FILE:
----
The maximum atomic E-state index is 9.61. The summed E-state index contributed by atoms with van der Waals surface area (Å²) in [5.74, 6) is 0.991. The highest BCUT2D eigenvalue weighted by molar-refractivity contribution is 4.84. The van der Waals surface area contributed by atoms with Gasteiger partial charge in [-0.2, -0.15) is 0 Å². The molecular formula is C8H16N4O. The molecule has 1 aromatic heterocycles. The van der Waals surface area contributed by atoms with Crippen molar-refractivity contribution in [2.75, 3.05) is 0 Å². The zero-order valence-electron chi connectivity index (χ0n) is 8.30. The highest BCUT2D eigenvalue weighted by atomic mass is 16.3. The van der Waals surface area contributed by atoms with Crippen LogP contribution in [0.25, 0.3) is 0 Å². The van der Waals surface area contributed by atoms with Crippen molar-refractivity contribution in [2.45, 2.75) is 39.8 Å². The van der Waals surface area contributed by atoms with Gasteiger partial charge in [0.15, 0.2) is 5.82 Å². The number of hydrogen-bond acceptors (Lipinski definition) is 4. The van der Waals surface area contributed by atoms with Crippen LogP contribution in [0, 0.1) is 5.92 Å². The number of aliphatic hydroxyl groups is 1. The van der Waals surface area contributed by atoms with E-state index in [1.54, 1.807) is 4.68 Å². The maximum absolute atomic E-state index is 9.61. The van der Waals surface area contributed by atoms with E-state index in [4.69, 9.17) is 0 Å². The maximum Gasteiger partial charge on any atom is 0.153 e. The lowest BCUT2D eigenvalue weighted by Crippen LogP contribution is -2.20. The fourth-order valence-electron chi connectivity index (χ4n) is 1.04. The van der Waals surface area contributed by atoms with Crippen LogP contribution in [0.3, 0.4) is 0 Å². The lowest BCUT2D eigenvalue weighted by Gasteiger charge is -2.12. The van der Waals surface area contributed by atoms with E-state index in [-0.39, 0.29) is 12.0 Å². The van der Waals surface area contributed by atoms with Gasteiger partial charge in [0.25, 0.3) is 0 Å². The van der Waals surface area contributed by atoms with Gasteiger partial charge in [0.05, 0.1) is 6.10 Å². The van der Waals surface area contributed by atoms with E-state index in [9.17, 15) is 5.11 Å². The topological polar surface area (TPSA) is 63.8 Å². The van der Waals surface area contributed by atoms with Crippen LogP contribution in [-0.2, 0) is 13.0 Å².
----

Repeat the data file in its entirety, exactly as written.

The maximum atomic E-state index is 9.61. The summed E-state index contributed by atoms with van der Waals surface area (Å²) in [5.74, 6) is 0.991. The highest BCUT2D eigenvalue weighted by molar-refractivity contribution is 4.84. The van der Waals surface area contributed by atoms with Gasteiger partial charge in [-0.2, -0.15) is 0 Å². The molecular formula is C8H16N4O. The molecule has 1 aromatic heterocycles. The van der Waals surface area contributed by atoms with Crippen molar-refractivity contribution in [2.75, 3.05) is 0 Å². The zero-order valence-electron chi connectivity index (χ0n) is 8.30. The highest BCUT2D eigenvalue weighted by atomic mass is 16.3. The van der Waals surface area contributed by atoms with Crippen LogP contribution in [0.25, 0.3) is 0 Å². The van der Waals surface area contributed by atoms with Crippen molar-refractivity contribution in [2.45, 2.75) is 39.8 Å². The van der Waals surface area contributed by atoms with Gasteiger partial charge in [0.15, 0.2) is 5.82 Å². The number of hydrogen-bond acceptors (Lipinski definition) is 4. The van der Waals surface area contributed by atoms with Crippen LogP contribution in [0, 0.1) is 5.92 Å². The number of aliphatic hydroxyl groups is 1. The van der Waals surface area contributed by atoms with E-state index in [1.54, 1.807) is 4.68 Å². The maximum absolute atomic E-state index is 9.61. The van der Waals surface area contributed by atoms with E-state index in [4.69, 9.17) is 0 Å². The maximum Gasteiger partial charge on any atom is 0.153 e. The lowest BCUT2D eigenvalue weighted by Crippen LogP contribution is -2.20. The fourth-order valence-electron chi connectivity index (χ4n) is 1.04. The van der Waals surface area contributed by atoms with Crippen LogP contribution in [0.3, 0.4) is 0 Å². The lowest BCUT2D eigenvalue weighted by Gasteiger charge is -2.12. The van der Waals surface area contributed by atoms with E-state index in [-0.39, 0.29) is 12.0 Å². The van der Waals surface area contributed by atoms with Gasteiger partial charge in [0.25, 0.3) is 0 Å². The van der Waals surface area contributed by atoms with Gasteiger partial charge in [0.05, 0.1) is 6.10 Å². The van der Waals surface area contributed by atoms with E-state index in [9.17, 15) is 5.11 Å². The topological polar surface area (TPSA) is 63.8 Å². The van der Waals surface area contributed by atoms with Crippen LogP contribution in [-0.2, 0) is 13.0 Å².